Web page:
Romulus and Remus
This sculpture of the she-wolf is an Etruscan work of the 5th century BC, but the figures of the twins are modern.
Legends were created by poets and historians to describe the origins of the Roman people, and the story of Romulus and Remus was one of these. It was certainly not made up until about 400 years after it was supposed to have happened. Nevertheless, the Romans believed these stories because they appealed to their sense of national pride.
The Trojan leader Aeneas, the sole survivor of the captured city, reached the coast of Latium after many adventures. Here, after marrying Lavinia, the daughter of King Latinus, he settled down. Aeneas's son Iulus founded the city of Alba Longa and became its king. During the next four centuries eight sovereigns ruled the city, and in the eighth century BC the throne was occupied by King Numitor.
Numitor's younger brother, Amulius, plotted against him and drove him from the throne. Numitor had a daughter, Rhea Silvia, and Amulius was afraid that she would marry and have sons who might depose him, so he forced her to become one of the Vestal Virgins who were forbidden to marry on pain of death. However, the story says that the god Mars managed to marry Rhea Silvia secretly, and she gave birth to twin boys, Romulus and Remus. When Amulius heard of this, he ordered Rhea to be imprisoned. The twins he ordered to be drowned in the River Tiber. But a servant took pity on the babies and placed them in a chest, which he threw into the Tiber. The chest, being wooden, floated and was washed up on the banks of the Tiber near the future site of the city of Rome. There, a she-wolf found the two boys. For some time she looked after them, and later they were adopted by Faustulus, one of the royal shepherds, who brought them up as his own children. The two boys were remarkable for their strength and skill, and became the leaders of all the local young men. On one of their daring raids Remus was captured and brought before Numitor. Romulus came to his rescue, and the young men realized that the old man was their grandfather. Together they attacked Alba Longa, killed Amulius, and restored Numitor to the throne.
The brothers then decided to found a city near the place where the wolf had found them. They agreed to ask the gods to decide which of them should be king; the sign was to be that the one whom the gods favored would see a greater number of birds in the sky than the other. Remus climbed the Aventine Hill, and from the top he saw six vultures. But no sooner had he claimed the throne than Romulus saw twelve vultures from the Palatine Hill. The question was undecided once more, and the rivalry between the two brothers grew more bitter. Romulus, determined to be the ruler, began preparations for the dedication of the new city, but Remus insulted him by jumping over the wall, which Romulus had just begun to build. Infuriated, Romulus killed his brother, crying: "So perish all those who cross this wall."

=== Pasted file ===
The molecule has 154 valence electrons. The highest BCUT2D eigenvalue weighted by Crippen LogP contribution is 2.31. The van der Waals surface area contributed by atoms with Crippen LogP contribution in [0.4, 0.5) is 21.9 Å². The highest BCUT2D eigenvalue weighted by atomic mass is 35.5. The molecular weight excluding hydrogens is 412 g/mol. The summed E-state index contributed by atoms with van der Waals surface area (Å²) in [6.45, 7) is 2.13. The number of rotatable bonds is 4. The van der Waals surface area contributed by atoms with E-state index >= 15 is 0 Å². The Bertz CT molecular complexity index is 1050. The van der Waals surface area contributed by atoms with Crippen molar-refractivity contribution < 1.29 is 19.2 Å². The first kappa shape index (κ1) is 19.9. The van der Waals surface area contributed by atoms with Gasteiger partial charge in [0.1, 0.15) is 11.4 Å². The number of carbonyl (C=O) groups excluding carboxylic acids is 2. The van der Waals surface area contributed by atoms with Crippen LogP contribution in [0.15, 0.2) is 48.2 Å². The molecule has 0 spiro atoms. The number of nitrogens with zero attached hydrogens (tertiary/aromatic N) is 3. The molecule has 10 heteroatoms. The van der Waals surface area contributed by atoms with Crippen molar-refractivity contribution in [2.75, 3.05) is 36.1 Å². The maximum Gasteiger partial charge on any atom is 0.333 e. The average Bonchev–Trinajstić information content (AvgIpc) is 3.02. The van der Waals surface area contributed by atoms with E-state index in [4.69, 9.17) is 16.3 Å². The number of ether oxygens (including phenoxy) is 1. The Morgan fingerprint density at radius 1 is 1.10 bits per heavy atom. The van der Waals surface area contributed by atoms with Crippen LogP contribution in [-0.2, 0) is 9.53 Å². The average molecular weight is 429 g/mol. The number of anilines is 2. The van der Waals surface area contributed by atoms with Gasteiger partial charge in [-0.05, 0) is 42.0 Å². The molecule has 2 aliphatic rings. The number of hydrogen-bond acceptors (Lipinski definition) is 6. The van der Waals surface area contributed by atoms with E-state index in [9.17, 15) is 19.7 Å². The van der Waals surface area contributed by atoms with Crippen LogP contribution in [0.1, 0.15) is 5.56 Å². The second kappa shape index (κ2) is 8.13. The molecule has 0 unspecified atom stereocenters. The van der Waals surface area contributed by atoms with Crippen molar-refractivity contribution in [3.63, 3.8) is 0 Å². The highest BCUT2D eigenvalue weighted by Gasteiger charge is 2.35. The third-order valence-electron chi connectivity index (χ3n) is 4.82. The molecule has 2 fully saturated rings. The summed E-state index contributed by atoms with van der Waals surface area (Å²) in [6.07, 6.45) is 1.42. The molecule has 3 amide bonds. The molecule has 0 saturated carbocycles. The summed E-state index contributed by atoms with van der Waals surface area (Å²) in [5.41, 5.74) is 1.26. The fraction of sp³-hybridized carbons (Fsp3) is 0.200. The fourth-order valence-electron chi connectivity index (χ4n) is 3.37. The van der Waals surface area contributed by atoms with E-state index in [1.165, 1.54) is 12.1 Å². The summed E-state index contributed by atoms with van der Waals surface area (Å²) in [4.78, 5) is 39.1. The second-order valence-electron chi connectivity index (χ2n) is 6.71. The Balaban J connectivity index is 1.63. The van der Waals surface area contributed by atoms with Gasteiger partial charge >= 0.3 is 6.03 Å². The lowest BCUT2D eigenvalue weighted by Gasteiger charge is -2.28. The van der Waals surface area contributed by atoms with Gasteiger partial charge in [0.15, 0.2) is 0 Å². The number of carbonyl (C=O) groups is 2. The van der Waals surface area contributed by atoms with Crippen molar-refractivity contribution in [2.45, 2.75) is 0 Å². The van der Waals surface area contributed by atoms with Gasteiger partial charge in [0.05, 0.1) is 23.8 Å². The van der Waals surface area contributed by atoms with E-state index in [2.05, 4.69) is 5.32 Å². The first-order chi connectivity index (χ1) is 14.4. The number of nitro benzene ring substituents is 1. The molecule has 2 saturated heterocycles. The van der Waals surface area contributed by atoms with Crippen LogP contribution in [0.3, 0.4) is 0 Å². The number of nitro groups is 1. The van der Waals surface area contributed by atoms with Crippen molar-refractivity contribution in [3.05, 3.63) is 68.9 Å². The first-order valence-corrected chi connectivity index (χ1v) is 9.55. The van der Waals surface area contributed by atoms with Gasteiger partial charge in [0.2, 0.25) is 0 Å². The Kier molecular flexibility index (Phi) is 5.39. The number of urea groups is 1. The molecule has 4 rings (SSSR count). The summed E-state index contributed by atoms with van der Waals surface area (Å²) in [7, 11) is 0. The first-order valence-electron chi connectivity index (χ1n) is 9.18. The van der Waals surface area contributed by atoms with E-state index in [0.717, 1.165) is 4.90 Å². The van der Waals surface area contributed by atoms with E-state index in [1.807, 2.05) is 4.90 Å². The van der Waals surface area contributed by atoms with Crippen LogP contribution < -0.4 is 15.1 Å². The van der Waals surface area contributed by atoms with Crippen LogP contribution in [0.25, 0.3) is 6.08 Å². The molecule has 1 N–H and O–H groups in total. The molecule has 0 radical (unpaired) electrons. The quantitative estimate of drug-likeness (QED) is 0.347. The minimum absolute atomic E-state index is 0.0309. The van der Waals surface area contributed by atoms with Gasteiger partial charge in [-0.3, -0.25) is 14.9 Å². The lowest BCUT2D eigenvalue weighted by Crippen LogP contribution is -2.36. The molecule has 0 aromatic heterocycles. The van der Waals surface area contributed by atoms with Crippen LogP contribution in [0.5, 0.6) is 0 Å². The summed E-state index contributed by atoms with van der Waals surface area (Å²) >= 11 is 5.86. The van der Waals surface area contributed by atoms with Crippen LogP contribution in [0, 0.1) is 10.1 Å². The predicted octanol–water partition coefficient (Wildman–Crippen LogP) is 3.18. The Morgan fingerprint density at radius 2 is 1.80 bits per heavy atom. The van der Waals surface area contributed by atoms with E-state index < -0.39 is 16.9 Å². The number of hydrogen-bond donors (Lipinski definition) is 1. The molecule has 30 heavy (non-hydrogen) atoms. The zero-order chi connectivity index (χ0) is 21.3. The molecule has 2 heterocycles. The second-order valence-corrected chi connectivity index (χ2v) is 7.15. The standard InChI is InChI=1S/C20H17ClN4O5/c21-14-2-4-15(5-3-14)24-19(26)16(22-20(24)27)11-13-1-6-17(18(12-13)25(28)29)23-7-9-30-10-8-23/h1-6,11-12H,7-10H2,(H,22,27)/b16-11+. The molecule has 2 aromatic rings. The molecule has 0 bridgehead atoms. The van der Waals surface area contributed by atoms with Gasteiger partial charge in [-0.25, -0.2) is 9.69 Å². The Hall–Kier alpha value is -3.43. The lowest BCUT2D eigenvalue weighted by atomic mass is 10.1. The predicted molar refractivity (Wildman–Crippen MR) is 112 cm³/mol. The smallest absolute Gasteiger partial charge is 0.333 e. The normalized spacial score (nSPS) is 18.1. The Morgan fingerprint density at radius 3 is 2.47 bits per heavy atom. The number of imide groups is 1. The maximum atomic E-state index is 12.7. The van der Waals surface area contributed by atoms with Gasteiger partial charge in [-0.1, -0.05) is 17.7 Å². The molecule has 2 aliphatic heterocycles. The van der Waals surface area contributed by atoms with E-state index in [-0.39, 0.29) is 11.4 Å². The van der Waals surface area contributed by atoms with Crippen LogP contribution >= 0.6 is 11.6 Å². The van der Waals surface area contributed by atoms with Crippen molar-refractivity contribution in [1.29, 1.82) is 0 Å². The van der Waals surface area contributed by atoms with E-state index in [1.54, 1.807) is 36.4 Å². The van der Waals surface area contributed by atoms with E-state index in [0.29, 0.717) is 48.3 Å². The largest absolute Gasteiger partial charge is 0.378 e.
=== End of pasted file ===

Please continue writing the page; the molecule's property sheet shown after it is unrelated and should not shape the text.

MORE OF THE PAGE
The achievements of Romulus
Romulus was now left as sole ruler of Rome. His first action was to surround the Palatine Hill with a defensive wall. In order to increase the population of the young city Romulus promised asylum to all who came there. This offer naturally attracted thieves and murderers, for whom life in their own country was impossible, and many of them flocked to Rome. Life was not very safe among such people, and Romulus was always escorted by an armed guard of 300 men.
The population of the new city was largely male, and in order to obtain wives for them Romulus attacked the Sabines, a neighboring people, and carried off their women. This gave rise to a war between the two peoples, but the Sabine women managed to pacify both sides, and it was agreed that they should amalgamate and form one people. Romulus had to agree to having the king of the Sabines, Titus Tatius, as his colleague. However, Titus died very shortly afterward.
Romulus was once more the only king, and he reigned for 40 years. During this time he fought several victorious wars against neighboring cities. At the end of his reign Romulus was mysteriously snatched up to heaven while he was reviewing his army. The Romans worshipped him as the god Quirinus, and he was believed to watch over the welfare of his city.